It may seem an unlikely premise for a hit film, but patrons of the esteemed Telluride Film Festival in Colorado confirmed over the weekend what filmgoers at the Cannes Film Festival and Sony Films executives realized earlier this year – …
Written and directed by first-timer Eran Kolirin, the whimsical tale follows a band of Egyptian musicians who end up lost in a small town in the Israeli desert, focusing on the human interaction between the two sets of people.
In May, the film, competing at Cannes for the Un Certain Regard prize, which awards young talent and encourages innovative and audacious works, won the ‘Coup de Coeur du Jury’. The Band’s Visit also won the prestigious Fipresci award given by the International Federation of Film Critics, and the Cinefil award given by cinematography students. As a result, the film was acquired by Sony Pictures Classics in Cannes, and is slated to be shown in 35 US cities beginning later this year.
The film, starring Saleh Bakri, Ronit Elkabetz and Sason Gabay, tells the story of a small Egyptian police orchestra that comes to Israel in the early ’90s. They come in order to play a concert in the opening ceremony of an Arab culture center which is located in the central city of Petah Tikva. But due to a snafu, the band – left at the border, and on its own – find their way to Beitha Tikva, a fictional, small town in the Negev.
Interacting with the locals, the night the orchestra spends in Beitha Tikva becomes a strange and funny night that changes all of the characters’ lives, in a small but important way.
“By pic’s end it’s not just that the Israelis and Egyptians have learned something about each other, they’ve learned something about themselves. Mastering these lessons without becoming artificially rosy-eyed would defeat a lesser talent, but both in script and direction Kolirin proves he’s more than up to the task,” wrote Variety’s Jay Weissberg.
“Charming and absorbingly humorous are words which best describe The Band’s Visit (Bikur Hatizmoret),” wrote Fipresci’s Steve Ayorinde. “This film is an example of what a filmmaker is able to achieve with practically nothing. And in both script and direction, The Band’s Visit strives to convey nothing other than the challenges that might be inherent in the relationship between two sets of people who might be mutually suspicious of each other.”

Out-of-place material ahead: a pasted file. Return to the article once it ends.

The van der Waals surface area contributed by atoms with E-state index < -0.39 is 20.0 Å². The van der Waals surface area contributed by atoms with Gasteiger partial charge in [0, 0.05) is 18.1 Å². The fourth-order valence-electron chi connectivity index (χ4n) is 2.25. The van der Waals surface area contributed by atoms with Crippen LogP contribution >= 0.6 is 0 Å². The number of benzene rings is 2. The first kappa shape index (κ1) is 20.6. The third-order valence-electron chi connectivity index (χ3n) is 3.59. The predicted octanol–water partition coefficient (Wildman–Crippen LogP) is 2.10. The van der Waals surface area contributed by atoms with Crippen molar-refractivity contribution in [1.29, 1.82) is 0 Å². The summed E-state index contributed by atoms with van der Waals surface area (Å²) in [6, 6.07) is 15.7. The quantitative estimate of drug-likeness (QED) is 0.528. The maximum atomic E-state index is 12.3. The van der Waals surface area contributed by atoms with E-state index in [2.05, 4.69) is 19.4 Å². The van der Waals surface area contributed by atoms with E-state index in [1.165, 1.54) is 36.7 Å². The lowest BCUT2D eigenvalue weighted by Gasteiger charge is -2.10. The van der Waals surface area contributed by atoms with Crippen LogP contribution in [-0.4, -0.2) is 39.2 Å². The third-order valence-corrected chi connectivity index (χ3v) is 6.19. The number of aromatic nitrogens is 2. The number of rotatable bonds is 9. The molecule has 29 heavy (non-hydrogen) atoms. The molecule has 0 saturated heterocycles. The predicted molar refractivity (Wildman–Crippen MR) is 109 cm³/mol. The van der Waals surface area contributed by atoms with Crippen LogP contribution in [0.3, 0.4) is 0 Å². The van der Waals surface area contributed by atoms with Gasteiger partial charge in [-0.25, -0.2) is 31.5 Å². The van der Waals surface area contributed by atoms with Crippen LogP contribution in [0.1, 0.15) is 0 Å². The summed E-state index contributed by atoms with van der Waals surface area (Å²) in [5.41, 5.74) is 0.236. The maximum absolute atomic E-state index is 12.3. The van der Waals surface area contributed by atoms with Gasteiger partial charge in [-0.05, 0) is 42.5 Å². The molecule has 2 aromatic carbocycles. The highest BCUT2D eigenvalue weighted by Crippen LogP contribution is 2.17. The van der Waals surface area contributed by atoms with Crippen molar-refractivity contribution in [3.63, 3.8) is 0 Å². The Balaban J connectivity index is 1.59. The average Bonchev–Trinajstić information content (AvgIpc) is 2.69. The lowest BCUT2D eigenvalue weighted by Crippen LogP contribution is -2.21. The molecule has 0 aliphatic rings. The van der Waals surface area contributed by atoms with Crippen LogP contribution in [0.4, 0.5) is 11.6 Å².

According to The Jerusalem Post’s Hannah Brown, the film “isn’t so much about cultural differences as similarities between the visiting Egyptians and Israeli residents of a God-forsaken Negev town.” Overlooked by the high-tech boom and other economical advances of modern day Israel, the simple townspeople ironically have more in common with the Egyptians than their own countrymen.
“Anyone expecting some serious commentary on the Middle East or Israeli-Egyptian tensions will be disappointed, while anyone who is even faintly interested in life [in Israel] will love the film,” concluded Brown.
Kolirin said he conceived of the film after imagining a uniformed man singing an Arabic song, and he developed the story from there.
“When I was a child, I often watched Egyptian films with my family”, said the 34-year-old Kolirin. “It was a common practice in Israel in the early 1980s. In the late afternoon on Friday, we’d be glued to the screen, watching complicated intrigues, impossible loves, and heartbreaking tearjerkers starring Omar Sharif, Pathen Hamam, Idel Imam, and all the other regulars, on the only national television network Israel had at the time. It was pretty strange, in fact, for a country that spent half its time at war with Egypt and the other half in a sort of cold and barely cordial peace with its neighbor to the south.”
At Telluride this past weekend, Kolirin briefly welcomed guests to a private patron and press screening of the film at the beginning of the festival, according to the IndieWire website. The film, which received a plug last week in Entertainment Weekly, had attendees buzzing favorably after the showing.
Asked during a question and answer session at Telluride about the recent wave of strong Israeli cinema, the film’s producer Eilon Rachkovsky noted that filmmakers back home seem mostly done “dealing with political issues all the time.” But, politely interrupting his colleague, Kolirian stated, “I have to disagree, this is a political movie.”
Michel Zana of France’s Sophie Dulac Productions told Bloomberg that he put money into The Band’s Visit because it was “political without being political, an encounter of two peoples, a story about love and music.”
Kolirin insisted that the script stay personal, even as potential investors pressured him to make it more political, said producer Rachkovsky.
Kolirin’s first work for cinema was the screenplay for the film Zur Hadassim, for which he won the Lipper Prize for best script at the Jerusalem International Film Festival in 1999. In 2004, he wrote and directed The Long Journey, a film made for television. The Band’s Visit is Kolirin’s first feature film.
Despite the attention its received, The Band’s Visit isn’t the only Israeli film being screened at Telluride, a 30 year-old cinematic institution focusing on independent films. Cannes Camera D’Or winner Jellyfish, by husband and wife team Shira Geffen and Etgar Keret one of Cannes’ top prizes, was also one of the featured films, another indication that Israeli cinema has broken through to an international audience.